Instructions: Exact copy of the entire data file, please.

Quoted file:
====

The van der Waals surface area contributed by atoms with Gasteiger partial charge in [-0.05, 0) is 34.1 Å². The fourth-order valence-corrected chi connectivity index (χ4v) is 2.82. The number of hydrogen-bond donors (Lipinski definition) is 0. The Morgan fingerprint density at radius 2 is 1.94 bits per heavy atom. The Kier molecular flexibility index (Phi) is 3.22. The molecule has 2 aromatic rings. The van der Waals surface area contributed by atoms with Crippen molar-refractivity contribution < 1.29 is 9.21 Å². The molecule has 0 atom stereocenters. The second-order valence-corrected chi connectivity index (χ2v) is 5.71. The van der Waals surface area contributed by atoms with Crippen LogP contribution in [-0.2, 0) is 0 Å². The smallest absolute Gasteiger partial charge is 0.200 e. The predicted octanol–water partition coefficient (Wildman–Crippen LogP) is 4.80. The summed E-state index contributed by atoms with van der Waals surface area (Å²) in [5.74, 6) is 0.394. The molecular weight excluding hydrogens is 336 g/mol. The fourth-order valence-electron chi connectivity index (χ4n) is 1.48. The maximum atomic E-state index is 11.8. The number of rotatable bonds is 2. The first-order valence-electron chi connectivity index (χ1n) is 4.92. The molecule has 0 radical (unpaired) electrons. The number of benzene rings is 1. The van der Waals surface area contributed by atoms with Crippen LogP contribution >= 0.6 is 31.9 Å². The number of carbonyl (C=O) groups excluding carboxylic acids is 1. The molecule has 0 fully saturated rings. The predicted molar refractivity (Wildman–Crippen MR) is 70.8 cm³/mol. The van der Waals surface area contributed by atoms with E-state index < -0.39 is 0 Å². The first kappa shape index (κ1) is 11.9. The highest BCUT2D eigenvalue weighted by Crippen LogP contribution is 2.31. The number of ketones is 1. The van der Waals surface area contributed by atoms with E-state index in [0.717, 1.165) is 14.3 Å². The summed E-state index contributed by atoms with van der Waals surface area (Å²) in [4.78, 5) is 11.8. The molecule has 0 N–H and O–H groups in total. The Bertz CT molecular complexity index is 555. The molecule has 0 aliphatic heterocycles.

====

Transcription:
The van der Waals surface area contributed by atoms with Gasteiger partial charge in [-0.05, 0) is 34.1 Å². The fourth-order valence-corrected chi connectivity index (χ4v) is 2.82. The number of hydrogen-bond donors (Lipinski definition) is 0. The Morgan fingerprint density at radius 2 is 1.94 bits per heavy atom. The Kier molecular flexibility index (Phi) is 3.22. The molecule has 2 aromatic rings. The van der Waals surface area contributed by atoms with Crippen molar-refractivity contribution < 1.29 is 9.21 Å². The molecule has 0 atom stereocenters. The second-order valence-corrected chi connectivity index (χ2v) is 5.71. The van der Waals surface area contributed by atoms with Crippen LogP contribution in [-0.2, 0) is 0 Å². The smallest absolute Gasteiger partial charge is 0.200 e. The predicted octanol–water partition coefficient (Wildman–Crippen LogP) is 4.80. The summed E-state index contributed by atoms with van der Waals surface area (Å²) in [5.74, 6) is 0.394. The molecular weight excluding hydrogens is 336 g/mol. The fourth-order valence-electron chi connectivity index (χ4n) is 1.48. The maximum atomic E-state index is 11.8. The number of rotatable bonds is 2. The first-order valence-electron chi connectivity index (χ1n) is 4.92. The molecule has 0 radical (unpaired) electrons. The number of benzene rings is 1. The van der Waals surface area contributed by atoms with Crippen LogP contribution >= 0.6 is 31.9 Å². The number of carbonyl (C=O) groups excluding carboxylic acids is 1. The molecule has 0 fully saturated rings. The predicted molar refractivity (Wildman–Crippen MR) is 70.8 cm³/mol. The van der Waals surface area contributed by atoms with E-state index < -0.39 is 0 Å². The first kappa shape index (κ1) is 11.9. The highest BCUT2D eigenvalue weighted by Crippen LogP contribution is 2.31. The number of ketones is 1. The van der Waals surface area contributed by atoms with E-state index in [0.717, 1.165) is 14.3 Å². The summed E-state index contributed by atoms with van der Waals surface area (Å²) in [4.78, 5) is 11.8. The molecule has 0 N–H and O–H groups in total. The Bertz CT molecular complexity index is 555. The molecule has 0 aliphatic heterocycles.